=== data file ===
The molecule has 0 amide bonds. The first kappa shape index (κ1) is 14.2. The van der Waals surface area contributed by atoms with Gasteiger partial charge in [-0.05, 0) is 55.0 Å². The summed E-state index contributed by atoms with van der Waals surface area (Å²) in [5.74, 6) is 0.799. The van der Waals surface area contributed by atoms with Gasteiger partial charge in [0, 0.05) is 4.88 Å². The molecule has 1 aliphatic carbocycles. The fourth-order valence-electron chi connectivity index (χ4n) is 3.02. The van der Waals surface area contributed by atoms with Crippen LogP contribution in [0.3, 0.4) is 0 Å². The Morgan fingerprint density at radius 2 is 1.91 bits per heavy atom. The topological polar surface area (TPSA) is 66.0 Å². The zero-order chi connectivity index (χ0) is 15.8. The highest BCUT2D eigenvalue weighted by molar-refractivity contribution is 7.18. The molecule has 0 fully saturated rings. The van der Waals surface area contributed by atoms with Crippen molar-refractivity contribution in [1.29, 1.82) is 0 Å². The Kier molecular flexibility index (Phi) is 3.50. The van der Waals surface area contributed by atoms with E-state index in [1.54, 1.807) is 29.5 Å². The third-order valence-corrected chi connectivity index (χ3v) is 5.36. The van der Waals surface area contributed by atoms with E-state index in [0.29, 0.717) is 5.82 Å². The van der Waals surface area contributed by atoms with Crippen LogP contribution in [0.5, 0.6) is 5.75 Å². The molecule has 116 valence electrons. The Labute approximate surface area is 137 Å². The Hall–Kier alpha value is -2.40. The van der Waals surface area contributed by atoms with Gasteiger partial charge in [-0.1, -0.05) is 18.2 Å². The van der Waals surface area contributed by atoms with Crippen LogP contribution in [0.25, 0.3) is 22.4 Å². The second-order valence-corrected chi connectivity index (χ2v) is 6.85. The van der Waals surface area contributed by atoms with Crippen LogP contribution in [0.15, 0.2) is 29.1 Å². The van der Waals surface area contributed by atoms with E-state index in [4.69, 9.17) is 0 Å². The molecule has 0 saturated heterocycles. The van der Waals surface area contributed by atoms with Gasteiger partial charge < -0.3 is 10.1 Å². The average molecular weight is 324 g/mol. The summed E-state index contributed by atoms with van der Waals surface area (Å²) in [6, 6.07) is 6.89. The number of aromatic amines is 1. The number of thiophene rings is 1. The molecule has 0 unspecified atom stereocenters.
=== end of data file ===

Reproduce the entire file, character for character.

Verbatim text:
The molecule has 0 amide bonds. The first kappa shape index (κ1) is 14.2. The van der Waals surface area contributed by atoms with Gasteiger partial charge in [-0.05, 0) is 55.0 Å². The summed E-state index contributed by atoms with van der Waals surface area (Å²) in [5.74, 6) is 0.799. The van der Waals surface area contributed by atoms with Gasteiger partial charge in [0, 0.05) is 4.88 Å². The molecule has 1 aliphatic carbocycles. The fourth-order valence-electron chi connectivity index (χ4n) is 3.02. The van der Waals surface area contributed by atoms with Crippen LogP contribution in [0.3, 0.4) is 0 Å². The Morgan fingerprint density at radius 2 is 1.91 bits per heavy atom. The topological polar surface area (TPSA) is 66.0 Å². The zero-order chi connectivity index (χ0) is 15.8. The highest BCUT2D eigenvalue weighted by molar-refractivity contribution is 7.18. The molecule has 0 fully saturated rings. The van der Waals surface area contributed by atoms with Crippen molar-refractivity contribution in [1.29, 1.82) is 0 Å². The Kier molecular flexibility index (Phi) is 3.50. The van der Waals surface area contributed by atoms with E-state index in [1.54, 1.807) is 29.5 Å². The third-order valence-corrected chi connectivity index (χ3v) is 5.36. The van der Waals surface area contributed by atoms with E-state index in [0.29, 0.717) is 5.82 Å². The van der Waals surface area contributed by atoms with Crippen LogP contribution in [0.5, 0.6) is 5.75 Å². The molecule has 116 valence electrons. The Labute approximate surface area is 137 Å². The Hall–Kier alpha value is -2.40. The van der Waals surface area contributed by atoms with Gasteiger partial charge in [-0.1, -0.05) is 18.2 Å². The van der Waals surface area contributed by atoms with Crippen LogP contribution in [0.25, 0.3) is 22.4 Å². The second-order valence-corrected chi connectivity index (χ2v) is 6.85. The van der Waals surface area contributed by atoms with Crippen LogP contribution in [0.15, 0.2) is 29.1 Å². The van der Waals surface area contributed by atoms with E-state index in [4.69, 9.17) is 0 Å². The molecule has 0 saturated heterocycles. The van der Waals surface area contributed by atoms with Gasteiger partial charge < -0.3 is 10.1 Å². The average molecular weight is 324 g/mol. The summed E-state index contributed by atoms with van der Waals surface area (Å²) in [6, 6.07) is 6.89. The number of aromatic amines is 1. The number of thiophene rings is 1. The molecule has 0 unspecified atom stereocenters.